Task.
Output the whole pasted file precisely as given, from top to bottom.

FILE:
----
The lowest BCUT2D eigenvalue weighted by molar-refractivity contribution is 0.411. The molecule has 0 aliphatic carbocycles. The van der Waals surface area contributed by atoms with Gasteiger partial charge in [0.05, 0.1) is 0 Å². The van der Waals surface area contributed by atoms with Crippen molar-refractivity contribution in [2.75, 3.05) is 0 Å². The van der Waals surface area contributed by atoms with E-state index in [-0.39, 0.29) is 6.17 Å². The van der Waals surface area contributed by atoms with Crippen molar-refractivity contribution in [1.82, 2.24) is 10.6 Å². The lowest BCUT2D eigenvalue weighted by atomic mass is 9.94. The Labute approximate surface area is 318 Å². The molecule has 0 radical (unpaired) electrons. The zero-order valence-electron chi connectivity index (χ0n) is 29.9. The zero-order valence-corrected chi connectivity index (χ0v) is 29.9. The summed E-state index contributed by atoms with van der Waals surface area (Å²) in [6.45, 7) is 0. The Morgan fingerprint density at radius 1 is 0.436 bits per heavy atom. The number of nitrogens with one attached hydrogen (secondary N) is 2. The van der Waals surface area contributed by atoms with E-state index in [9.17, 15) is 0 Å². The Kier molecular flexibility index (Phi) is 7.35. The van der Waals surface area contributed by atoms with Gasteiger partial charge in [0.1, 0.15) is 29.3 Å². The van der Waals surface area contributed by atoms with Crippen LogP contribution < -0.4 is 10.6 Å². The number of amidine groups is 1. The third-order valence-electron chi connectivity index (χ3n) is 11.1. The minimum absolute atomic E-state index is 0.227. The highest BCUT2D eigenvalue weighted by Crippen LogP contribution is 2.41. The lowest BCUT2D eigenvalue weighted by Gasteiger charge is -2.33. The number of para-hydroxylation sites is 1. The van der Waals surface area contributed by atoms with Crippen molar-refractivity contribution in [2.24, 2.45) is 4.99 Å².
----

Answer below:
The lowest BCUT2D eigenvalue weighted by molar-refractivity contribution is 0.411. The molecule has 0 aliphatic carbocycles. The van der Waals surface area contributed by atoms with Gasteiger partial charge in [0.05, 0.1) is 0 Å². The van der Waals surface area contributed by atoms with Crippen molar-refractivity contribution in [2.75, 3.05) is 0 Å². The van der Waals surface area contributed by atoms with E-state index in [-0.39, 0.29) is 6.17 Å². The van der Waals surface area contributed by atoms with Crippen molar-refractivity contribution in [1.82, 2.24) is 10.6 Å². The lowest BCUT2D eigenvalue weighted by atomic mass is 9.94. The Labute approximate surface area is 318 Å². The molecule has 0 radical (unpaired) electrons. The zero-order valence-electron chi connectivity index (χ0n) is 29.9. The zero-order valence-corrected chi connectivity index (χ0v) is 29.9. The summed E-state index contributed by atoms with van der Waals surface area (Å²) in [6.45, 7) is 0. The Morgan fingerprint density at radius 1 is 0.436 bits per heavy atom. The number of nitrogens with one attached hydrogen (secondary N) is 2. The van der Waals surface area contributed by atoms with E-state index in [9.17, 15) is 0 Å². The Kier molecular flexibility index (Phi) is 7.35. The van der Waals surface area contributed by atoms with Gasteiger partial charge in [0.1, 0.15) is 29.3 Å². The van der Waals surface area contributed by atoms with Crippen LogP contribution < -0.4 is 10.6 Å². The number of amidine groups is 1. The third-order valence-electron chi connectivity index (χ3n) is 11.1. The minimum absolute atomic E-state index is 0.227. The highest BCUT2D eigenvalue weighted by Crippen LogP contribution is 2.41. The lowest BCUT2D eigenvalue weighted by Gasteiger charge is -2.33. The number of para-hydroxylation sites is 1. The van der Waals surface area contributed by atoms with Crippen molar-refractivity contribution in [2.24, 2.45) is 4.99 Å².